Today, two of my Windows machines (one on 7 and one on 8.1) using the development branch of Chrome upgraded themselves to 44.0.2398.0 dev-m. When I launched the browser for the first time after the update, all of my non-store extensions on were automatically disabled, and I could not re-enable them (and this happened on both machines).

Unsupported extensions disabled

To make Chrome safer, we disabled some extensions that aren't listed in the Chrome Web Store and may have been added without your knowledge.

Learn more

So I figured maybe I could uninstall and reinstall all my userscripts. This works for one session, but when you close Chrome and relaunch it, the non-store extensions get auto-disabled again (and packed .crx files also suffer the same fate). Installing via Tampermonkey does not appear to help.

Is there any solution to this that does not involve switching to another OS (not feasible) or publishing my userscripts privately on the Chrome store (costs money)? Loading unpacked extensions still works, thankfully, but it's going to be quite a bit of effort for me to port all my userscripts over to proper extensions...

I'm reasonably sure that this is not a duplicate of Re-enable extensions not coming from Chrome Web Store on Chrome v35+ (with enhanced security), because I've been on the development branch of Chrome ever since they pulled this crap back in version 35 or so, and this is the first time I've had any problems since then. This is, as best as I can tell, a new issue.

  • I am pretty sure you don't. Google pretty much has indicated if its not signed it won't work.
    – Ramhound
    May 15, 2015 at 0:24

2 Answers 2


From Continuing to protect Chrome users from malicious extensions :

We’re always working to improve Chrome extensions while keeping our users as safe as possible. In May 2014 we announced a new policy to protect Windows users by enforcing that extensions be hosted on the Chrome Web Store. The results were encouraging: we saw a 75% drop in customer support help requests for uninstalling unwanted extensions. Consequently, we will expand the reach of this protection to all Windows and Mac users in the coming months.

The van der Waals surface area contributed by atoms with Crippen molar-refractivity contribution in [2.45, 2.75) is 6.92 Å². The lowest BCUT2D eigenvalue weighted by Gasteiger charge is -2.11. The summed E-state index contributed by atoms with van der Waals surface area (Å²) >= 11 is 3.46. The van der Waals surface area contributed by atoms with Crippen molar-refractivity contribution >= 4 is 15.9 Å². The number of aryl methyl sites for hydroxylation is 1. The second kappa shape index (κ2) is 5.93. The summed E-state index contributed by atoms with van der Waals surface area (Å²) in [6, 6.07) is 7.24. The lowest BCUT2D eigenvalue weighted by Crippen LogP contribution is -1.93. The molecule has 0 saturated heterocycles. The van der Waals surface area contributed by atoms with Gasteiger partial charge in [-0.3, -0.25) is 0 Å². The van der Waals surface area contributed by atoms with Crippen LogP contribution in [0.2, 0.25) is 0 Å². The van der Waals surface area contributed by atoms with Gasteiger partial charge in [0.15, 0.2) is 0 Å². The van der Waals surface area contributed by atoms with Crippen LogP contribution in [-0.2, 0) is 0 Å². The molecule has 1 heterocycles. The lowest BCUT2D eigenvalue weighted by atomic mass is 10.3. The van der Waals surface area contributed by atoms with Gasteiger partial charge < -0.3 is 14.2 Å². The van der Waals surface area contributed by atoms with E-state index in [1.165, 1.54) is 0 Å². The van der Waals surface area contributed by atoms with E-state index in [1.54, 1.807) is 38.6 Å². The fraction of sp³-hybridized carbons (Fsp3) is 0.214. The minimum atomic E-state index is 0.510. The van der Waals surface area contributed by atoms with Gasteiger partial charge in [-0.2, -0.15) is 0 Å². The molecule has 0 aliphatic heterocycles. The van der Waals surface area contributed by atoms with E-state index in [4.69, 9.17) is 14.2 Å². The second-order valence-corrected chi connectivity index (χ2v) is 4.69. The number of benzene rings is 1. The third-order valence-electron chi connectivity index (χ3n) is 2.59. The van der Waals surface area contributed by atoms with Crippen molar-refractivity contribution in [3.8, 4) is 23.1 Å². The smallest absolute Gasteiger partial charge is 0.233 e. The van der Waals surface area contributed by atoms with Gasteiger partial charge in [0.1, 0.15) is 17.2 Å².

We originally did not enforce this policy on the Windows developer channel in order to allow developers to opt out. Unfortunately, we’ve since observed malicious software forcing users into the developer channel in order to install unwanted off-store extensions. Affected users are left with malicious extensions running on a Chrome channel they did not choose. As such, starting today we will begin enforcing this policy on all Windows channels. Mac will soon follow, with enforcement for all channels beginning in July 2015.

However, as described at installs via Enterprise policy you have several options you can still use to sideload.

The easiest of which seems to be to use the ExtensionInstallForcelist policy.

  • 1
    Christ, this is infuriating. Thank you for the pointers, though. Do you happen to know if Canary is affected? (I'm not sure whether that counts as a "channel".)
    – senshin
    May 15, 2015 at 1:19
  • 1
    Oh, important caveat about ExtensionInstallForceList: "For Windows instances that are not joined to an Active Directory domain, forced installation is limited to extensions listed in the Chrome Web Store." And obviously my personal machines aren't on Active Directory, and I don't have administrative control over my work machine's Active Directory setup, so this is a no-go too. :\
    – senshin
    May 15, 2015 at 1:24

If you just wanna try your extension on chrome you can install it in latest chrome 42 (not sure about dev version) by going to chrome://extensions and do drag drop

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